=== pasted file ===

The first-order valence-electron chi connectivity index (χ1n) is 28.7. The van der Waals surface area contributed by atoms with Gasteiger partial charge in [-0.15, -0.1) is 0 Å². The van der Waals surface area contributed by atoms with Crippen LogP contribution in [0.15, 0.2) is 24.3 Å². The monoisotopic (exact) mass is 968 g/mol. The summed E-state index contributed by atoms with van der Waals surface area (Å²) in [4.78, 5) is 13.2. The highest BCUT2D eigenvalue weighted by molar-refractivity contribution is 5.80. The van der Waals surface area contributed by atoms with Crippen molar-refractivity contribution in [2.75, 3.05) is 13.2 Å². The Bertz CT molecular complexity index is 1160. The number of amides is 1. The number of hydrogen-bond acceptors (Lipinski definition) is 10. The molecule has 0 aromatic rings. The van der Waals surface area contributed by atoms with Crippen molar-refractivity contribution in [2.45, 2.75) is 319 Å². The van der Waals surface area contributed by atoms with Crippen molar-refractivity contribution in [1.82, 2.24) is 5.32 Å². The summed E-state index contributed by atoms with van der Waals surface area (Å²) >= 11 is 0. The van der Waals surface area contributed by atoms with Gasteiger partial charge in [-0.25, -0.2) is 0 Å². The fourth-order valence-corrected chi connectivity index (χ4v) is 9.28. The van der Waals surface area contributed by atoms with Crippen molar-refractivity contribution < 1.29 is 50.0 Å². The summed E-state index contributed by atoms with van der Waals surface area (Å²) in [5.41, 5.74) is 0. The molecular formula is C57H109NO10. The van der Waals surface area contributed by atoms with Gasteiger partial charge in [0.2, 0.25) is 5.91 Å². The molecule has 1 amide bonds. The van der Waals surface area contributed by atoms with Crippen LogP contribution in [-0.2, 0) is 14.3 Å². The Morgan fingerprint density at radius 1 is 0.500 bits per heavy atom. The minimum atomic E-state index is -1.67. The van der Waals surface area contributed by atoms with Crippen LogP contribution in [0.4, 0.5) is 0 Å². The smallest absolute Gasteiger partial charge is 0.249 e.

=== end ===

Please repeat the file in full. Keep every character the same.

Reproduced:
The first-order valence-electron chi connectivity index (χ1n) is 28.7. The van der Waals surface area contributed by atoms with Gasteiger partial charge in [-0.15, -0.1) is 0 Å². The van der Waals surface area contributed by atoms with Crippen LogP contribution in [0.15, 0.2) is 24.3 Å². The monoisotopic (exact) mass is 968 g/mol. The summed E-state index contributed by atoms with van der Waals surface area (Å²) in [4.78, 5) is 13.2. The highest BCUT2D eigenvalue weighted by molar-refractivity contribution is 5.80. The van der Waals surface area contributed by atoms with Crippen molar-refractivity contribution in [2.75, 3.05) is 13.2 Å². The Bertz CT molecular complexity index is 1160. The number of amides is 1. The number of hydrogen-bond acceptors (Lipinski definition) is 10. The molecule has 0 aromatic rings. The van der Waals surface area contributed by atoms with Crippen molar-refractivity contribution in [2.45, 2.75) is 319 Å². The van der Waals surface area contributed by atoms with Crippen molar-refractivity contribution in [1.82, 2.24) is 5.32 Å². The summed E-state index contributed by atoms with van der Waals surface area (Å²) >= 11 is 0. The van der Waals surface area contributed by atoms with Gasteiger partial charge in [-0.25, -0.2) is 0 Å². The fourth-order valence-corrected chi connectivity index (χ4v) is 9.28. The van der Waals surface area contributed by atoms with Crippen molar-refractivity contribution < 1.29 is 50.0 Å². The summed E-state index contributed by atoms with van der Waals surface area (Å²) in [5.41, 5.74) is 0. The molecular formula is C57H109NO10. The van der Waals surface area contributed by atoms with Gasteiger partial charge in [0.2, 0.25) is 5.91 Å². The molecule has 1 amide bonds. The van der Waals surface area contributed by atoms with Crippen LogP contribution in [-0.2, 0) is 14.3 Å². The Morgan fingerprint density at radius 1 is 0.500 bits per heavy atom. The minimum atomic E-state index is -1.67. The van der Waals surface area contributed by atoms with Crippen LogP contribution in [0.4, 0.5) is 0 Å². The smallest absolute Gasteiger partial charge is 0.249 e.